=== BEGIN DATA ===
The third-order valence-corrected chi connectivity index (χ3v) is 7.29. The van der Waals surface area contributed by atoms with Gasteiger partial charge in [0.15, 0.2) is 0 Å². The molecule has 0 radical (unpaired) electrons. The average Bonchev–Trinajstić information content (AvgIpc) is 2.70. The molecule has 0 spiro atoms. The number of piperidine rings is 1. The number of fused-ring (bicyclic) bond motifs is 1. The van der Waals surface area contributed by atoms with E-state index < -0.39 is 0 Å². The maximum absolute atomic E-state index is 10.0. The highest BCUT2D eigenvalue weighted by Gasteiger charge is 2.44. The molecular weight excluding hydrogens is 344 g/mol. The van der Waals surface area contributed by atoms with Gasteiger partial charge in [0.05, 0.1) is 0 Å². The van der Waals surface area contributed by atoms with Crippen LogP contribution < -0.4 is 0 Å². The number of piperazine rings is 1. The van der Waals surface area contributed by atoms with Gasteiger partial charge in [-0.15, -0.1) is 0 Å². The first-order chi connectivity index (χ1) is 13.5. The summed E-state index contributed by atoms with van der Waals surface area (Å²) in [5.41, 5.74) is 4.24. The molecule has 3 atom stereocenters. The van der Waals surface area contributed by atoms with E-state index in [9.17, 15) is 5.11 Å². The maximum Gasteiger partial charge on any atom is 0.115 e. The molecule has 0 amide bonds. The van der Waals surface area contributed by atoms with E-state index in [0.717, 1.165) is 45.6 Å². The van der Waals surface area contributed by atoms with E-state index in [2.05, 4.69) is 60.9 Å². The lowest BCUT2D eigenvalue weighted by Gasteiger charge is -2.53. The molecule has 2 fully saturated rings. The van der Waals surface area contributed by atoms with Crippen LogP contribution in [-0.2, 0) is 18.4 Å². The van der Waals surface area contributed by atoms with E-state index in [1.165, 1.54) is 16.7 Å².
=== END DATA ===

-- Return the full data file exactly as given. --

The third-order valence-corrected chi connectivity index (χ3v) is 7.29. The van der Waals surface area contributed by atoms with Gasteiger partial charge in [0.15, 0.2) is 0 Å². The molecule has 0 radical (unpaired) electrons. The average Bonchev–Trinajstić information content (AvgIpc) is 2.70. The molecule has 0 spiro atoms. The number of piperidine rings is 1. The number of fused-ring (bicyclic) bond motifs is 1. The van der Waals surface area contributed by atoms with E-state index < -0.39 is 0 Å². The maximum absolute atomic E-state index is 10.0. The highest BCUT2D eigenvalue weighted by Gasteiger charge is 2.44. The molecular weight excluding hydrogens is 344 g/mol. The van der Waals surface area contributed by atoms with Gasteiger partial charge in [0.05, 0.1) is 0 Å². The van der Waals surface area contributed by atoms with Crippen LogP contribution < -0.4 is 0 Å². The number of piperazine rings is 1. The van der Waals surface area contributed by atoms with Gasteiger partial charge in [-0.15, -0.1) is 0 Å². The first-order chi connectivity index (χ1) is 13.5. The summed E-state index contributed by atoms with van der Waals surface area (Å²) in [5.41, 5.74) is 4.24. The molecule has 3 atom stereocenters. The van der Waals surface area contributed by atoms with E-state index in [9.17, 15) is 5.11 Å². The maximum Gasteiger partial charge on any atom is 0.115 e. The molecule has 0 amide bonds. The van der Waals surface area contributed by atoms with E-state index in [0.717, 1.165) is 45.6 Å². The van der Waals surface area contributed by atoms with E-state index in [2.05, 4.69) is 60.9 Å². The lowest BCUT2D eigenvalue weighted by Gasteiger charge is -2.53. The molecule has 2 fully saturated rings. The van der Waals surface area contributed by atoms with Crippen LogP contribution in [-0.2, 0) is 18.4 Å². The van der Waals surface area contributed by atoms with E-state index in [1.165, 1.54) is 16.7 Å².